He’s been clear that his mission is to the Israelites. When he sent out his disciples as missionaries, he told them: “Don’t even bother to go to Gentile cities; we’re focused on the ‘lost sheep of the house of Israel.’” And they repeat that now. This woman is not a sheep of Israel. She’s a Gentile. It’s as though Jesus and his disciples tell her: “It’s not that we don’t care, but there isn’t enough to go around. We have our own problems, and you’re not our people.”
In some ways, it isn’t Jesus’ statement that’s shocking. Jesus might have expected ‘Canaanites’ like this woman to think just as dismissively of him, a Jew. The antagonism and suspicion between these groups was mutual and longstanding.
And don’t we know what that’s like. 2000 years and a world away isn’t enough to make the reality of prejudice seem surprising. Don’t we know how cultural, racial, geographic, economic, political barriers can seem obvious and intractable. Don’t we know how easy it is to treat someone who looks different than us, who speaks a different language, who practices a different religion, to treat them like they are not our people so they are not our problem. Or, even worse, to treat them like “dogs,” not just with our name calling, but with our actions. In many ways, Jesus’ statement to this woman is not the surprising part of the story. That’s the part we already know, in our own context, our own lives.
The surprising part of this story is her. This woman, who knows when shout and when to kneel. This woman, who knows that, despite her social status, she matters. Her daughter matters. Their lives matter. This woman, who knows that the pull she feels in her heart, to go toward Jesus, to reach for him, is good and right and true. She knows a savior when she sees him. And even when he ignores her, denies her, derides her, this woman knows that God’s mercy is abundant. When Jesus says, “There’s not enough for you,” she says, “Oh yes there is! There is always enough.”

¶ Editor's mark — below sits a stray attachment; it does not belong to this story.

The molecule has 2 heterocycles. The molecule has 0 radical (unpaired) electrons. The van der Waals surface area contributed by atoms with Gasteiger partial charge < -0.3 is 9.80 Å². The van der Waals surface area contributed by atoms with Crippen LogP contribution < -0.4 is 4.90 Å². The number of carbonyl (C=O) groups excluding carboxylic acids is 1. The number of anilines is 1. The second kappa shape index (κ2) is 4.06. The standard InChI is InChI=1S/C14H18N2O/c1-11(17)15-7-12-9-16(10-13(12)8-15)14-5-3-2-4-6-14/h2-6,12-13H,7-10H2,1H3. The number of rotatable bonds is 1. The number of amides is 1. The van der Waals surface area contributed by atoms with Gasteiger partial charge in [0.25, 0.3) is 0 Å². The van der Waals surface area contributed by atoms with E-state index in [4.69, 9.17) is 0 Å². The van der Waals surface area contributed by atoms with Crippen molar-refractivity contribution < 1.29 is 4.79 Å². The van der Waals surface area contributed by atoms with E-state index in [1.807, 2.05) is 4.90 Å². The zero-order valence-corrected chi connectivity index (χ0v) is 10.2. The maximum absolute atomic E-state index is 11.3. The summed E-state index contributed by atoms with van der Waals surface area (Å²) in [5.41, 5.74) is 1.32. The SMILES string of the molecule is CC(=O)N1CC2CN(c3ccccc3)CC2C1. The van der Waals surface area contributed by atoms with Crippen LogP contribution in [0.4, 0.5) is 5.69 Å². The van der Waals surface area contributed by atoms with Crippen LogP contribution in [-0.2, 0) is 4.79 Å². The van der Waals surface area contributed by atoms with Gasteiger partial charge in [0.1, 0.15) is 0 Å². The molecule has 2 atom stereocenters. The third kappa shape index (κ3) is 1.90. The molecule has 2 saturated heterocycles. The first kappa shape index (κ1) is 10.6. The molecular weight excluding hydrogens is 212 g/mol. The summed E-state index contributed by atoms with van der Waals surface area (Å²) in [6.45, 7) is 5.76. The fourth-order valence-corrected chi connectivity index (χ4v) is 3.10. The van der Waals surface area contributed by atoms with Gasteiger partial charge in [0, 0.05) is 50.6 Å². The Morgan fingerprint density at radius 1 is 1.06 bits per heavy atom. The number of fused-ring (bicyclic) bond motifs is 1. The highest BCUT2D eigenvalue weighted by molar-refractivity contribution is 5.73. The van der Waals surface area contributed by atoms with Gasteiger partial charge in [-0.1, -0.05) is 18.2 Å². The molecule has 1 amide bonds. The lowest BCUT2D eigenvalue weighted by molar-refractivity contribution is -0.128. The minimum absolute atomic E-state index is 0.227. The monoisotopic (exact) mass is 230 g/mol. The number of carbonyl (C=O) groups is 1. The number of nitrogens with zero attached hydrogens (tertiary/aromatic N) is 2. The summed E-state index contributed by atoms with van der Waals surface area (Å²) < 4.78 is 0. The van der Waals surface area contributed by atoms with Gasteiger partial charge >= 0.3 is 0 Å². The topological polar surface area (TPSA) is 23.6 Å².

She may not have heard Jesus tell the parable about how the kingdom of God is like yeast that catalyzes rising dough. She may not have seen Jesus’ feed thousands with only a few loaves of bread. But still she knows that even crumbs at God’s table are more than enough. The bread of life does not run out.
That is the shocking part of this story, and boy is it good news. Despite all the challenges of this passage – the questions it raises, the discomfort it causes – the good news sings out anyway, in the voice of an nameless woman: God’s abundant grace is for everyone, and there is always enough to go around!
As soon as he hears it, Jesus knows she’s right. Of course, of course he has healing for her daughter. He says her faith is “great,” and it is great: admirable, heroic, steadfast, resolute. One might even say dogged. Her dogged faith, her persistence before Jesus, tears down any barrier that might have stood between him and her. There is no ‘his people’ and ‘her people,’ Just people, real people. Like the faces we see in need in our own neighborhood, like the faces we see in need across the world.
May we, too, have faith dogged enough to tear barriers between people. That doesn’t mean that we have to respond to every disaster you see on the news. Even when we’re not navigating a pandemic, compassion fatigue is real, and right now, everything feels exhausting. That also doesn’t mean that we have to love this story about Jesus. You can always keep wrestling with scripture. God is big enough for all your questions.
What it does mean to have dogged faith is that you never give up on living as though God’s grace is abundant for every single person, because it is. When you hear the message that “There’s not enough to go around. There’s not enough h for her, or for her, or for her” you say, “Oh yes there is! Through God there is.”
Jesus leaves this conversation with the woman revived and recommitted. He immediately heals and feeds so many people that there are mass conversions. The woman’s great faith was well-placed after all. Jesus was who she thought he was: the savior of the world, the bread of life that never runs out, the incarnate one who shows us the face of God. And God is not prejudice or rejecting. God’s mercy abounds and overflows into the whole world. God loves the whole creation, no exceptions.
This nameless woman knew that truth. She saw that love shining in the face of Jesus, and, despite the pain in her life, despite the reality of her circumstances, and she trusted that love. We can trust that love, too.